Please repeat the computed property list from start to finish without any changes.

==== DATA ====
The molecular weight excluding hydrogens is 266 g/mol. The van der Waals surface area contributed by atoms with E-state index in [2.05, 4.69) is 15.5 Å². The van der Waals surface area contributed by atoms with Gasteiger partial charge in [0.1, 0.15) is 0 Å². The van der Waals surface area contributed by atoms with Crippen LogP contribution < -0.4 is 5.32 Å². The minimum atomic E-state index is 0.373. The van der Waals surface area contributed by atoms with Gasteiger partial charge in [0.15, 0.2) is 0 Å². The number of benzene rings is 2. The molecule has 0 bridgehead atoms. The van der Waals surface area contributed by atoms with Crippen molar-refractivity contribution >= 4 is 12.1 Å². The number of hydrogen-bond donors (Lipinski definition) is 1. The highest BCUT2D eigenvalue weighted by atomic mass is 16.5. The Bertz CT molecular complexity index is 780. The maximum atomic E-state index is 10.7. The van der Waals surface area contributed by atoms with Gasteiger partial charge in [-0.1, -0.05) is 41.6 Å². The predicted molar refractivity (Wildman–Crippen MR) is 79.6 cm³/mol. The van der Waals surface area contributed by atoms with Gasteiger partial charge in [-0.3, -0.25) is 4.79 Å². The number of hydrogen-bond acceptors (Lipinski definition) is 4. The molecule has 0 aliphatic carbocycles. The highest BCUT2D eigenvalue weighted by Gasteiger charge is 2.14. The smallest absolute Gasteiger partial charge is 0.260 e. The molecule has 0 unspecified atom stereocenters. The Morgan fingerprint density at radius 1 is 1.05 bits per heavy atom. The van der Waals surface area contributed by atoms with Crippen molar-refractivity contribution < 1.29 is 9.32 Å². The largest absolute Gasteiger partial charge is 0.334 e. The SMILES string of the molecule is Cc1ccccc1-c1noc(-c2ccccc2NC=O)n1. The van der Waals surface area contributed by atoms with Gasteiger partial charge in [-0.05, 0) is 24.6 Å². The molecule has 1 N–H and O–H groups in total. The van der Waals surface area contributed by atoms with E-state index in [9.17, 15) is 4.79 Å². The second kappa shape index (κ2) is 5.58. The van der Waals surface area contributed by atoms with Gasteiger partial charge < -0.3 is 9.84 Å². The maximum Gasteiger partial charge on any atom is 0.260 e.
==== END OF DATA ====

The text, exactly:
The molecular weight excluding hydrogens is 266 g/mol. The van der Waals surface area contributed by atoms with E-state index in [2.05, 4.69) is 15.5 Å². The van der Waals surface area contributed by atoms with Gasteiger partial charge in [0.1, 0.15) is 0 Å². The van der Waals surface area contributed by atoms with Crippen LogP contribution < -0.4 is 5.32 Å². The minimum atomic E-state index is 0.373. The van der Waals surface area contributed by atoms with Gasteiger partial charge in [0.15, 0.2) is 0 Å². The number of benzene rings is 2. The molecule has 0 bridgehead atoms. The van der Waals surface area contributed by atoms with Crippen molar-refractivity contribution >= 4 is 12.1 Å². The number of hydrogen-bond donors (Lipinski definition) is 1. The highest BCUT2D eigenvalue weighted by atomic mass is 16.5. The Bertz CT molecular complexity index is 780. The maximum atomic E-state index is 10.7. The van der Waals surface area contributed by atoms with Gasteiger partial charge in [-0.1, -0.05) is 41.6 Å². The predicted molar refractivity (Wildman–Crippen MR) is 79.6 cm³/mol. The van der Waals surface area contributed by atoms with Gasteiger partial charge in [-0.3, -0.25) is 4.79 Å². The number of hydrogen-bond acceptors (Lipinski definition) is 4. The molecule has 0 aliphatic carbocycles. The highest BCUT2D eigenvalue weighted by Gasteiger charge is 2.14. The smallest absolute Gasteiger partial charge is 0.260 e. The molecule has 0 unspecified atom stereocenters. The Morgan fingerprint density at radius 1 is 1.05 bits per heavy atom. The van der Waals surface area contributed by atoms with Crippen molar-refractivity contribution < 1.29 is 9.32 Å². The largest absolute Gasteiger partial charge is 0.334 e. The SMILES string of the molecule is Cc1ccccc1-c1noc(-c2ccccc2NC=O)n1. The van der Waals surface area contributed by atoms with Gasteiger partial charge in [-0.05, 0) is 24.6 Å². The molecule has 1 N–H and O–H groups in total. The van der Waals surface area contributed by atoms with E-state index in [9.17, 15) is 4.79 Å². The second kappa shape index (κ2) is 5.58. The van der Waals surface area contributed by atoms with Gasteiger partial charge < -0.3 is 9.84 Å². The maximum Gasteiger partial charge on any atom is 0.260 e.